Thai military service for dual citizens

“Do I have to undertake Thai military service?” is one of the most common questions that arises for male Thai citizens born and living overseas, as well as dual citizens born in Thailand.

As a basic rule, all healthy males with Thai citizenship who are resident in Thailand are required to report to a conscription officer at age 20. The only men who don’t have to go through the conscription process are naturalised Thai males or those who have completed the territorial defense program while at school.

Undertaking conscription is still a major rite of passage for most young Thai men. Having fulfilled your obligation is important from a general legal perspective, but also important given some employers – particularly in the public sector – still require evidence of completing your obligation.


Thai males who are registered in Thailand on the tabieen baan (house register) are normally sent initial administrative papers about their obligation at age 17. They are expected to respond to this letter in anticipation for being sent instructions for presenting themselves for the conscription lottery at 20.

The basic health requirements are as follows:

  • Be free from diseases and disabilities that can interfere with military service; and
  • Height at least 160 cm or more and a chest circumference of 76cm measured when exhaling.

Those with a suspected disease or disability contrary to military service are required to be examined at one of the 20 Army hospitals in the country between October and February in the year of being eligible for conscription.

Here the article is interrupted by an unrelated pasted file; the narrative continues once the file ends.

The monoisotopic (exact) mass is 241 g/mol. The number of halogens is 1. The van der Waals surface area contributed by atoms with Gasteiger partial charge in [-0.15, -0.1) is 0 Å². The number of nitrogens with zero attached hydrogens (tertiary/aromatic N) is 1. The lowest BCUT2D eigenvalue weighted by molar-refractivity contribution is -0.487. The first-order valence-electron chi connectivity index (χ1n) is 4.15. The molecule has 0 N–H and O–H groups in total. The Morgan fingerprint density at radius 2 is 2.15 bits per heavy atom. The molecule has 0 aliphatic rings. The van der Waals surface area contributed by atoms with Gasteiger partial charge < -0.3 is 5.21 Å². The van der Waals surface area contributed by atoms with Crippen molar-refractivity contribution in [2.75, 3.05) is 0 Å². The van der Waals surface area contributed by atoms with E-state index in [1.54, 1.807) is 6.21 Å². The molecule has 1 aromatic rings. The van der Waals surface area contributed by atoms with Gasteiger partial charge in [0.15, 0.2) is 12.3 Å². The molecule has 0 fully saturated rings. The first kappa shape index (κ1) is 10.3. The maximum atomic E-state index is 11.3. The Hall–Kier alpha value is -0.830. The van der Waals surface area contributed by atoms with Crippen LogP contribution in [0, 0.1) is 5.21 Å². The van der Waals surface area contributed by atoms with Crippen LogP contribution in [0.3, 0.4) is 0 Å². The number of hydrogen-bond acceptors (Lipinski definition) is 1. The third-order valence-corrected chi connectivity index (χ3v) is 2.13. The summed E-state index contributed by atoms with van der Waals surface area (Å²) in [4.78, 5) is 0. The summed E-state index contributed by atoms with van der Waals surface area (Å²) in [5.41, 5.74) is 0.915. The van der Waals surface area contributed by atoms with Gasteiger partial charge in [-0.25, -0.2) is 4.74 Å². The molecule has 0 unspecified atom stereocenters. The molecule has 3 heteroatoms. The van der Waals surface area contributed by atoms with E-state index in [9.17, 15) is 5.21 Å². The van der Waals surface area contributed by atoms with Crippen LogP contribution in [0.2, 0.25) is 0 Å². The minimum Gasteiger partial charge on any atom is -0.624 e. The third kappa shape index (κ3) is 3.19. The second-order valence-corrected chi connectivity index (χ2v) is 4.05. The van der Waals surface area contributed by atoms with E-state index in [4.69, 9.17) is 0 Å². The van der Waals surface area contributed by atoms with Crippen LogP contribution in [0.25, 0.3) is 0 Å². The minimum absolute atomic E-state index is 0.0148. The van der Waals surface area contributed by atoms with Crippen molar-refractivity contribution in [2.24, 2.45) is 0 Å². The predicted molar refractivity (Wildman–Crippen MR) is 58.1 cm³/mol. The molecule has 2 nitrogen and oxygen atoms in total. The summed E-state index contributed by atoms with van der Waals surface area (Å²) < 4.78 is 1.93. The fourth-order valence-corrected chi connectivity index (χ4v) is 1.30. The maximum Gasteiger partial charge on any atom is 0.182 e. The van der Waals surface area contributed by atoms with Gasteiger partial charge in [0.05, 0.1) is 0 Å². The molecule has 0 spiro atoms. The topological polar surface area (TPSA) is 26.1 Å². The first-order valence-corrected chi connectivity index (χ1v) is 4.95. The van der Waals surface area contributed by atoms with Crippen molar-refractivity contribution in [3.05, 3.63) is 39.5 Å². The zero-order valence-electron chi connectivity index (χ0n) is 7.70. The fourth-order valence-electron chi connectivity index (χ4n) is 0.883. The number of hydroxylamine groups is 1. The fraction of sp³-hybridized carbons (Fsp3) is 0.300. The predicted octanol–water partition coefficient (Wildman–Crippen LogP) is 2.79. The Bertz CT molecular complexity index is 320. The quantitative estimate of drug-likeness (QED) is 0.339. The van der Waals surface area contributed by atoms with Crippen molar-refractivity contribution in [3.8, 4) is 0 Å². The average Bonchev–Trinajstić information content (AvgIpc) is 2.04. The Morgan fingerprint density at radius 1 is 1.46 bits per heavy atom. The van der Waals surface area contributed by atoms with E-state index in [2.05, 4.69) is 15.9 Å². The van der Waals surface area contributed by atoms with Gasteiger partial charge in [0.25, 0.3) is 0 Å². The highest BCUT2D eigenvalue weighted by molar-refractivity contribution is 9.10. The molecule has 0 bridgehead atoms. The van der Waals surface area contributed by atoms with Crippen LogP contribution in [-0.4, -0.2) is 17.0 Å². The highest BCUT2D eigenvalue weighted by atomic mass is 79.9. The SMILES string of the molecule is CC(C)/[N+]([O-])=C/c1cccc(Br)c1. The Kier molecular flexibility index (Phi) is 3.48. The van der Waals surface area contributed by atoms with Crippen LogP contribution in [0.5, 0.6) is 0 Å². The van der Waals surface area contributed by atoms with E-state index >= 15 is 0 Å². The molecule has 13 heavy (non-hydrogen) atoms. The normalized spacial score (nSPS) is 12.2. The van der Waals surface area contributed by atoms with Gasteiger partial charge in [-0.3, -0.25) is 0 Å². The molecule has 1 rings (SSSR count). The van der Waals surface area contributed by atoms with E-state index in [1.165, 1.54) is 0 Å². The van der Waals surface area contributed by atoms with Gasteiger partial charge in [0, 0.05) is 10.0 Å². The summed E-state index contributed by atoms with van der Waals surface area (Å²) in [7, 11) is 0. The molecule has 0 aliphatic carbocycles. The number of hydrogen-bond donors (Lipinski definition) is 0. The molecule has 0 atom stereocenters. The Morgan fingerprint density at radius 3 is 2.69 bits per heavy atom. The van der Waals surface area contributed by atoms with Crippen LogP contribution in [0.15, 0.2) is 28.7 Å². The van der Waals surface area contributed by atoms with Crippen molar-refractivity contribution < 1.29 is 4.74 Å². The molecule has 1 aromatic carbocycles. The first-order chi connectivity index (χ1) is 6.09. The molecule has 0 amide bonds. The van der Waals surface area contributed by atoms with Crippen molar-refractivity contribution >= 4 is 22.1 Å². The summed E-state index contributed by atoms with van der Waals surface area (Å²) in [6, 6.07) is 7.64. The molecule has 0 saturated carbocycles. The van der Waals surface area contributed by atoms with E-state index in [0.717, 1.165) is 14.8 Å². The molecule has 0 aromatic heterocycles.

On conscription day, eligible recruits will take part in a lottery, picking coloured ball out of a barrel. Those who choose a red ball will be drafted for 2 years. Choose a black one, and you are home free.

Registration is handled by the local recruitment officer – the Sasadee (สัสดี) located the local district office (สำนักงานเขต) where your father or mother are registered on the house book/tabieen baan (ทะเบียนบ้าน).

In 2017, a little over 100,000 twenty year-olds, joined the armed forces. Most (78%) went into the army, 14% into the Navy and 8% into the air force. Of these, 49% volunteered for Thai military service and the remainder were conscripted.

The local office will usually provide statistics on how many in that district need to be conscripted to meet the local quota. In some areas, the ranks are mainly filled with volunteers who see the military as a good employment option. As such, the actual number (and the chance of) needing to be conscripted may be low, depending on the district.

Some basic misconceptions and myths:

Before we examine the legitimate ways of de-risking your chances of being conscripted, let’s look at some misconceptions about what gets you exempted.

  • Myth 1: Dual citizen children are not eligible for conscription;
  • Myth 2: Not speaking Thai exempts you from selection;
  • Myth 3: Children who aren’t ethnically Thai aren’t eligible to be conscripted; and
  • Myth 4: Becoming a monk automatically exempts you.

Having read the rules from start to finish, there is nothing in the regulations that refer to these factors as exemptions. Don’t be caught out by rumours to the contrary!